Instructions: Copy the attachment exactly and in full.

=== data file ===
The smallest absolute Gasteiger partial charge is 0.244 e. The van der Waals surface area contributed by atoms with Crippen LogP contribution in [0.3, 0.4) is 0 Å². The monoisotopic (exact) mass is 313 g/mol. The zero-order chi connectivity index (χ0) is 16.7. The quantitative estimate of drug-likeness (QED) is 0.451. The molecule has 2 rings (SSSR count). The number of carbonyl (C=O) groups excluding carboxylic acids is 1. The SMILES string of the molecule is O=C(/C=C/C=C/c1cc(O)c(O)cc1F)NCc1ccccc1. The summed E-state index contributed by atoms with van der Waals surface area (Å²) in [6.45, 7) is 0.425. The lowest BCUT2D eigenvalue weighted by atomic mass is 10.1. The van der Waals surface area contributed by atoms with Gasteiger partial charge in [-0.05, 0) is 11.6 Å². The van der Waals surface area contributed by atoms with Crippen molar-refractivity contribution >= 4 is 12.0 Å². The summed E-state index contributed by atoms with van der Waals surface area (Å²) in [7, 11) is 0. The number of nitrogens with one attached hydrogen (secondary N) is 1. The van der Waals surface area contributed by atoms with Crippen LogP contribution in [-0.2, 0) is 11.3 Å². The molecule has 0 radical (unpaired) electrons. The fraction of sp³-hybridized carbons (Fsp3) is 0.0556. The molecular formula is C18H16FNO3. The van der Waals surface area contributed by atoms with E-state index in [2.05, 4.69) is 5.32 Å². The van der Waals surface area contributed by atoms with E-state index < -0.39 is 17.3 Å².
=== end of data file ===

The smallest absolute Gasteiger partial charge is 0.244 e. The van der Waals surface area contributed by atoms with Crippen LogP contribution in [0.3, 0.4) is 0 Å². The monoisotopic (exact) mass is 313 g/mol. The zero-order chi connectivity index (χ0) is 16.7. The quantitative estimate of drug-likeness (QED) is 0.451. The molecule has 2 rings (SSSR count). The number of carbonyl (C=O) groups excluding carboxylic acids is 1. The SMILES string of the molecule is O=C(/C=C/C=C/c1cc(O)c(O)cc1F)NCc1ccccc1. The summed E-state index contributed by atoms with van der Waals surface area (Å²) in [6.45, 7) is 0.425. The lowest BCUT2D eigenvalue weighted by atomic mass is 10.1. The van der Waals surface area contributed by atoms with Gasteiger partial charge in [-0.05, 0) is 11.6 Å². The van der Waals surface area contributed by atoms with Crippen molar-refractivity contribution >= 4 is 12.0 Å². The summed E-state index contributed by atoms with van der Waals surface area (Å²) in [7, 11) is 0. The number of nitrogens with one attached hydrogen (secondary N) is 1. The van der Waals surface area contributed by atoms with Crippen LogP contribution in [-0.2, 0) is 11.3 Å². The molecule has 0 radical (unpaired) electrons. The fraction of sp³-hybridized carbons (Fsp3) is 0.0556. The molecular formula is C18H16FNO3. The van der Waals surface area contributed by atoms with E-state index in [2.05, 4.69) is 5.32 Å². The van der Waals surface area contributed by atoms with E-state index < -0.39 is 17.3 Å².